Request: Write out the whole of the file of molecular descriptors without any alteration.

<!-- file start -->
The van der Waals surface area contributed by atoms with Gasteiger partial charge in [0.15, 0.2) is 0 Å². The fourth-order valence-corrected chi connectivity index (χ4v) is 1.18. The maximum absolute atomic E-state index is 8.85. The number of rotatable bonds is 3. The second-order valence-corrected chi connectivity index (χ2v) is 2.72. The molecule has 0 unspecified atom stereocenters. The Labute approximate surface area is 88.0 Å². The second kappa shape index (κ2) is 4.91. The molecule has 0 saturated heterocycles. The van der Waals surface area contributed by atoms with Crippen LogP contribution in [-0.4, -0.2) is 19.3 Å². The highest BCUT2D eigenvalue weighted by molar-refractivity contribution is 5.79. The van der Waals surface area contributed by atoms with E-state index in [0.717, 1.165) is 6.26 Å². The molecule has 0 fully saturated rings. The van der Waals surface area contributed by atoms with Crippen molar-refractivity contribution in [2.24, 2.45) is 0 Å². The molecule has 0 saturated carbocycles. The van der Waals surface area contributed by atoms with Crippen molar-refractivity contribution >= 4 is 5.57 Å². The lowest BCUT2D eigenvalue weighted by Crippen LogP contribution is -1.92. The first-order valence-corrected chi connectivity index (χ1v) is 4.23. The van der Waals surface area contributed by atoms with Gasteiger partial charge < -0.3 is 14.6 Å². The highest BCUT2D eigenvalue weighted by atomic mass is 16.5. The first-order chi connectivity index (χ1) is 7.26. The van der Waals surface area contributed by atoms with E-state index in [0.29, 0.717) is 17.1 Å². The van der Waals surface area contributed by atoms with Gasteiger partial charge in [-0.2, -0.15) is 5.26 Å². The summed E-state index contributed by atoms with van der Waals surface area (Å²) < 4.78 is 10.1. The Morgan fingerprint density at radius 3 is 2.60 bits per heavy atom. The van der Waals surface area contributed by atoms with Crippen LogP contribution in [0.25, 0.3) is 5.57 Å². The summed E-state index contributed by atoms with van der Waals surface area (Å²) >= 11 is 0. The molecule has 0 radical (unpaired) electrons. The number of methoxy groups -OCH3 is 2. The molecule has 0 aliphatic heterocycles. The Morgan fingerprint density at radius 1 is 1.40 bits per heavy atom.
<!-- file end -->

The van der Waals surface area contributed by atoms with Gasteiger partial charge in [0.15, 0.2) is 0 Å². The fourth-order valence-corrected chi connectivity index (χ4v) is 1.18. The maximum absolute atomic E-state index is 8.85. The number of rotatable bonds is 3. The second-order valence-corrected chi connectivity index (χ2v) is 2.72. The molecule has 0 unspecified atom stereocenters. The Labute approximate surface area is 88.0 Å². The second kappa shape index (κ2) is 4.91. The molecule has 0 saturated heterocycles. The van der Waals surface area contributed by atoms with Crippen LogP contribution in [-0.4, -0.2) is 19.3 Å². The highest BCUT2D eigenvalue weighted by molar-refractivity contribution is 5.79. The van der Waals surface area contributed by atoms with E-state index in [0.717, 1.165) is 6.26 Å². The molecule has 0 fully saturated rings. The van der Waals surface area contributed by atoms with Crippen molar-refractivity contribution in [2.24, 2.45) is 0 Å². The molecule has 0 saturated carbocycles. The van der Waals surface area contributed by atoms with Crippen molar-refractivity contribution >= 4 is 5.57 Å². The lowest BCUT2D eigenvalue weighted by Crippen LogP contribution is -1.92. The first-order valence-corrected chi connectivity index (χ1v) is 4.23. The van der Waals surface area contributed by atoms with Gasteiger partial charge < -0.3 is 14.6 Å². The highest BCUT2D eigenvalue weighted by atomic mass is 16.5. The first-order chi connectivity index (χ1) is 7.26. The van der Waals surface area contributed by atoms with E-state index in [0.29, 0.717) is 17.1 Å². The van der Waals surface area contributed by atoms with Gasteiger partial charge in [-0.2, -0.15) is 5.26 Å². The summed E-state index contributed by atoms with van der Waals surface area (Å²) < 4.78 is 10.1. The Morgan fingerprint density at radius 3 is 2.60 bits per heavy atom. The van der Waals surface area contributed by atoms with Crippen LogP contribution in [0.25, 0.3) is 5.57 Å². The summed E-state index contributed by atoms with van der Waals surface area (Å²) >= 11 is 0. The molecule has 0 radical (unpaired) electrons. The number of methoxy groups -OCH3 is 2. The molecule has 0 aliphatic heterocycles. The Morgan fingerprint density at radius 1 is 1.40 bits per heavy atom.